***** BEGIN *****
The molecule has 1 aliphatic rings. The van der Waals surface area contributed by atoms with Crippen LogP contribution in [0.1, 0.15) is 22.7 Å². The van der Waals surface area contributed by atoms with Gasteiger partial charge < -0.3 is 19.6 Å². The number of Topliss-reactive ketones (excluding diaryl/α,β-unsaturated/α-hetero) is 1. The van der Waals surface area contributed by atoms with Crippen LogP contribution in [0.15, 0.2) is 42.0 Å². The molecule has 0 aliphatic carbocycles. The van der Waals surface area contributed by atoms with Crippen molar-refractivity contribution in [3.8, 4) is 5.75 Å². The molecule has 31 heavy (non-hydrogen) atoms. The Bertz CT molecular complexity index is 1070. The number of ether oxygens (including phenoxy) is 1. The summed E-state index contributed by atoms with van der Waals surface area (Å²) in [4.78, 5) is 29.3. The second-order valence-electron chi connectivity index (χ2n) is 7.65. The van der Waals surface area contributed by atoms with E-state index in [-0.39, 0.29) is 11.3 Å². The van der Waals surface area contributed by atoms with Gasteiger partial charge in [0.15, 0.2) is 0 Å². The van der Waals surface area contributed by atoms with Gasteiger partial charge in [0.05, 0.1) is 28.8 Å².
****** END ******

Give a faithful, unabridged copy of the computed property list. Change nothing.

The molecule has 1 aliphatic rings. The van der Waals surface area contributed by atoms with Crippen LogP contribution in [0.1, 0.15) is 22.7 Å². The van der Waals surface area contributed by atoms with Gasteiger partial charge < -0.3 is 19.6 Å². The number of Topliss-reactive ketones (excluding diaryl/α,β-unsaturated/α-hetero) is 1. The van der Waals surface area contributed by atoms with Crippen LogP contribution in [0.15, 0.2) is 42.0 Å². The molecule has 0 aliphatic carbocycles. The van der Waals surface area contributed by atoms with Crippen molar-refractivity contribution in [3.8, 4) is 5.75 Å². The molecule has 31 heavy (non-hydrogen) atoms. The Bertz CT molecular complexity index is 1070. The number of ether oxygens (including phenoxy) is 1. The summed E-state index contributed by atoms with van der Waals surface area (Å²) in [4.78, 5) is 29.3. The second-order valence-electron chi connectivity index (χ2n) is 7.65. The van der Waals surface area contributed by atoms with E-state index in [-0.39, 0.29) is 11.3 Å². The van der Waals surface area contributed by atoms with Gasteiger partial charge in [0.15, 0.2) is 0 Å². The van der Waals surface area contributed by atoms with Gasteiger partial charge in [0.05, 0.1) is 28.8 Å².